With a 4k recording capability now easily available on iPhones and other smartphones, it has become simpler than ever to create videos. However, this does not imply that the level of videos or their originality has kept pace with these advancements!
The historical idea of creating a video is quite basic. One camera lens takes a number of still pictures (frames – 24 accurately) in one second. These are then rapidly played to create the appearance of movement, but the fundamental concept is the same as the Zoetrope – a wheel that was popular in the heydays and has now simply gone extinct!
The Evolution of Video Editing
Back in the late 1960s, TV producers used huge quad decks (about the size of a refrigerator laying on their back) to record video on 2-inch broad videotapes. Then in the seventies, these giant machines turned into tiny suitcase machines with a video recording of one inch or 34 inches.
The editing was even more primitive and involved tedious efforts in cropping sequences– because bobbles needed someone to carefully “chop off” the shots and attach them with the preceding tape, just as you would with a cello tape today. Therefore, deleted sequences were formerly limited to the scope of how much you can cut from your reels.
Today, in the digital era when people with smartphones can record, edit and even watch their films within minutes, this development has paved the way for tremendous advancements in digital technology, especially in the past 10 years.
Moreover, we have arrived at a point where we have the capability to shoot and edit an entire movie using an iPhone. Parts of the well-known movie ‘Sugar Man’ were filmed using a mobile phone.
This technology has paved the way for an explosion in the video content creation domain. Today, creators leverage the latest technology to create amazing-looking clips that were earlier deemed impossible. You now have the ability to record footage, apply filters, effects, adjust color profiles, crop, and make the video share-ready in just a few minutes.
We have arrived at a point where the only limitation is our creativity. However, this was not an overnight process, rather it was a culmination of various technologies working in tandem to provide the best possible results.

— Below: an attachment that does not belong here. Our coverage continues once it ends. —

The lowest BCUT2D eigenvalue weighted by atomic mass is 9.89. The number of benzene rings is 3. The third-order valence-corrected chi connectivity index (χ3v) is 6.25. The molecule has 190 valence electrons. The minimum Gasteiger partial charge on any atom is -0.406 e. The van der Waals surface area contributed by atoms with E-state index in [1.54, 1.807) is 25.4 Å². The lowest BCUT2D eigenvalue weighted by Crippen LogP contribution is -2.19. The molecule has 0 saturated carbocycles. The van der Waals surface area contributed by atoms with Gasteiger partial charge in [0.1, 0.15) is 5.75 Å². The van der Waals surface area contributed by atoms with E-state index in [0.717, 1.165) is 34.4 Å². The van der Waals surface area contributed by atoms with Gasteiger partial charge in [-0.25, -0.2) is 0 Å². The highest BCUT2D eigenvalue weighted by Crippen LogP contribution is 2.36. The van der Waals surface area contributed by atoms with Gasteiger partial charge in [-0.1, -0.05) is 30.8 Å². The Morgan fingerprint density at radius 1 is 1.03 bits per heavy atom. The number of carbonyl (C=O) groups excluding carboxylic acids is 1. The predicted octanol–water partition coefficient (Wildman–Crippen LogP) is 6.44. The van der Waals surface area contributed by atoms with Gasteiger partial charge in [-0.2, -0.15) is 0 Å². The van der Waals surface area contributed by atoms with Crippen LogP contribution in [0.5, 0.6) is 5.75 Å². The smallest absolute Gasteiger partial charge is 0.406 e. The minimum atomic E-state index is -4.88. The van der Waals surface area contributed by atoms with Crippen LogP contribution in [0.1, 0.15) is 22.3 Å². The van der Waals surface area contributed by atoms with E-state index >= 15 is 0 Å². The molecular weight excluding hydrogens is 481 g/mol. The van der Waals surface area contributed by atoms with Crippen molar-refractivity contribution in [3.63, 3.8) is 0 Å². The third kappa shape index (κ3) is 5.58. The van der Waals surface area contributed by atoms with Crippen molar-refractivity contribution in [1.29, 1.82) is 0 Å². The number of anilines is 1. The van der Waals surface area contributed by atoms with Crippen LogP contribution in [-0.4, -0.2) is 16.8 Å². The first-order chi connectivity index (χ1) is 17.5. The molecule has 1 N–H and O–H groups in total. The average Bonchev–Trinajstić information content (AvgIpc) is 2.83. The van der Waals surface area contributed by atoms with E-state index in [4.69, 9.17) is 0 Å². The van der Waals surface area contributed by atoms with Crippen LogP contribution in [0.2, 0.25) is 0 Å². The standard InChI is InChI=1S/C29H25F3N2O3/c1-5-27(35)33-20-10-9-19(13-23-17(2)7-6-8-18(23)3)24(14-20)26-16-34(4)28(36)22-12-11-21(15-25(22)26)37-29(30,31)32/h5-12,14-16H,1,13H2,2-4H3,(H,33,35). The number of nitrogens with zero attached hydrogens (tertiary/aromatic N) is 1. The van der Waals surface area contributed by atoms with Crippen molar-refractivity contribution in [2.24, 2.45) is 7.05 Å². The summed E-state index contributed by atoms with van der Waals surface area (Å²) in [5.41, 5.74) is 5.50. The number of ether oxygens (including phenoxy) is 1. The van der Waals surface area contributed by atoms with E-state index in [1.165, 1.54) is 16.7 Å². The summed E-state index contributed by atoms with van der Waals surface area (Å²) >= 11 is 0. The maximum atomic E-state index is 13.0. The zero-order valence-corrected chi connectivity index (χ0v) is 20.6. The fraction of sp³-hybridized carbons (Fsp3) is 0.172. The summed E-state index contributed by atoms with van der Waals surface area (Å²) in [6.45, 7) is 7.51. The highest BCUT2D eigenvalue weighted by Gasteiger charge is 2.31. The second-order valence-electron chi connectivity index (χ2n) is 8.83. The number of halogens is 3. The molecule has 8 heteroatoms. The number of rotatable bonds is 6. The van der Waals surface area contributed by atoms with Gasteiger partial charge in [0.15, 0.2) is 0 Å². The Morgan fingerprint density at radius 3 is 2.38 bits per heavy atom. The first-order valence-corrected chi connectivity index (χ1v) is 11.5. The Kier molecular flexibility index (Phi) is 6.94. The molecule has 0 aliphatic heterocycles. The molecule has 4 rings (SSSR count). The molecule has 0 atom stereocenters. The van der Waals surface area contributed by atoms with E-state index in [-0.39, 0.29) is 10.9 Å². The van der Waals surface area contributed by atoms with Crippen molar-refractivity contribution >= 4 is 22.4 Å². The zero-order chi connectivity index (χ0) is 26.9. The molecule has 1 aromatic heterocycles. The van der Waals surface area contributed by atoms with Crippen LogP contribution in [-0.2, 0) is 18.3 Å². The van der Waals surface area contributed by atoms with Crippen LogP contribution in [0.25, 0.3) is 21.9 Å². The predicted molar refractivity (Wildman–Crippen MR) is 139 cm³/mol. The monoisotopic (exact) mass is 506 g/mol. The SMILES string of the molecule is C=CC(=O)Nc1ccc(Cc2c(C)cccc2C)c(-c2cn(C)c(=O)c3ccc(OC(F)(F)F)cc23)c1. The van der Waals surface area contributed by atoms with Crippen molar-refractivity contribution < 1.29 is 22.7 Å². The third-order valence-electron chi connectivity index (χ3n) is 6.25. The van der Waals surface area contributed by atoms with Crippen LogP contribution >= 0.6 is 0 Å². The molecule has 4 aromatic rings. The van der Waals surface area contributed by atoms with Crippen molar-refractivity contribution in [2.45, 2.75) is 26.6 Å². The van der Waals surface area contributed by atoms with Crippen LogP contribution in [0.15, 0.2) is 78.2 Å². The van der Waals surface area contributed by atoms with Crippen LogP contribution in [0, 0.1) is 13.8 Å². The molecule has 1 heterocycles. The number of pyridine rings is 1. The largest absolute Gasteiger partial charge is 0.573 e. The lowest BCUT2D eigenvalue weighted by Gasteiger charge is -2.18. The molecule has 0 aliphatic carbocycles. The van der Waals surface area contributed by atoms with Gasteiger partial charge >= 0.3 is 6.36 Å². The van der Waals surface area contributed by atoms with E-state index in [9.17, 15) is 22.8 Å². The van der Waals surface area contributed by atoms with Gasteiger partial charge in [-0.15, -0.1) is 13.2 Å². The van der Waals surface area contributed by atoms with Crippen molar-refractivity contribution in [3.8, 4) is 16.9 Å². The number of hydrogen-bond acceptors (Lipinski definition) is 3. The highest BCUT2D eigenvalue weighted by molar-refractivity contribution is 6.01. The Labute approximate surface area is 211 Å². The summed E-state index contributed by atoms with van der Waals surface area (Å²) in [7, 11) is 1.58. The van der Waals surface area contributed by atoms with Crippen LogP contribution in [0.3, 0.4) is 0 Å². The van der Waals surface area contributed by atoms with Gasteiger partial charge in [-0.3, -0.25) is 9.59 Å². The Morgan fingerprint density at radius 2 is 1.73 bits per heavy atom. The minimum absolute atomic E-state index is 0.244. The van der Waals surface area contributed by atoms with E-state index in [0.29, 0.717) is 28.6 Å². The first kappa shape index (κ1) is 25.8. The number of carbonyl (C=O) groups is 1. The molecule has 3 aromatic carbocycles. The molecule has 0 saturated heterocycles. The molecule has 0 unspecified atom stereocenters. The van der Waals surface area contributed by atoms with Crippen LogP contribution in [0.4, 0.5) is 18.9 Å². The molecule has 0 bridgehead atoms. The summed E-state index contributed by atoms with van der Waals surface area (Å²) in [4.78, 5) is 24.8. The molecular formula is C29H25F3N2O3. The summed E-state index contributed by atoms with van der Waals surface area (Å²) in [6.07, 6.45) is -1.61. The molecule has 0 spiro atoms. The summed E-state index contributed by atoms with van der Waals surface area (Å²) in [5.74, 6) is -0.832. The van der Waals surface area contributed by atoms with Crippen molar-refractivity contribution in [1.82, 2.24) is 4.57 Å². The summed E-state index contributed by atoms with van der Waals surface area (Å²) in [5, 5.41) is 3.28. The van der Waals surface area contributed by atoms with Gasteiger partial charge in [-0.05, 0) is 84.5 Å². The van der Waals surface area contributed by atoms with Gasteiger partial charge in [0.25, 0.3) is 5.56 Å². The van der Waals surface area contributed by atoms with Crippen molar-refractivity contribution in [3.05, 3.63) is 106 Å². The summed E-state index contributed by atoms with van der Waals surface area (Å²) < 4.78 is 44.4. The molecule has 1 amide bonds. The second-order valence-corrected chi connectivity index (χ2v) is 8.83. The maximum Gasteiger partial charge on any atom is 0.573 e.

We started with offline video editors and we have arrived at online video editors that require little to no expertise on the editor’s part owing to their intuitiveness. Let’s analyze how digital video editing changed the game.
How has Digital Video Editing Changed the Game?
There are two principles behind digital video editing. First, software for video editing is non-linear. This is the capacity to navigate from anywhere in a sequence to any desired timestamp. Along the way, you may crop and insert films and make changes that help you in expressing your narrative precisely.
Edits are performed progressively using non-linear editing. It is unworkable to go back and re-edit after it has been completed and it is difficult to preview how things are going until all changes are complete.
The ability to go seamlessly from one edit to another gives the editor an unbelievable level of freedom. It creates a more flexible workflow in which the structuring of a narrative requires less compromise.
Second, the video editing platform is equally essential as all your editing endeavors are based on the platform. A high-quality online video editing tool implies that any modifications are reversible when editing the clip. This is true for many types of modifications, but mostly when we edit the raw footage into smaller, more targeted pieces.
Cutting down a video is a refining process. Excess is chopped down, first with broad swath cuts and then more targeted cuts as things develop. But what if too much is removed? We now have non-destructive editing that implies you can recover any film edit and ensure that all your data is safe.
Non-destructive editing, like non-linear editing, implies freedom and flexibility. Online video editing has come a long way since its inception and there is still a long way to go! However, the pinnacle of editing prowess that we have acquired today could only be dreamed of just 10 years back, and this development has massive implications for video production in the modern world.
Technological developments have been crucial and accessibility of high-quality software and gear for emerging filmmakers has improved dramatically.
Never before have the instruments required to produce films been accessible so readily and there is no indication of this slowing down since people record even the tiniest parts of their life more often and easily share them on the web.
It is recognized, however, that although video creation has been extended to the people, the technology’s underlying professional equipment has also significantly advanced. Mobile devices cannot replace experts and their gadgets with the newest technical advances in professional film editing, which usually requires great skills for a worthy final output.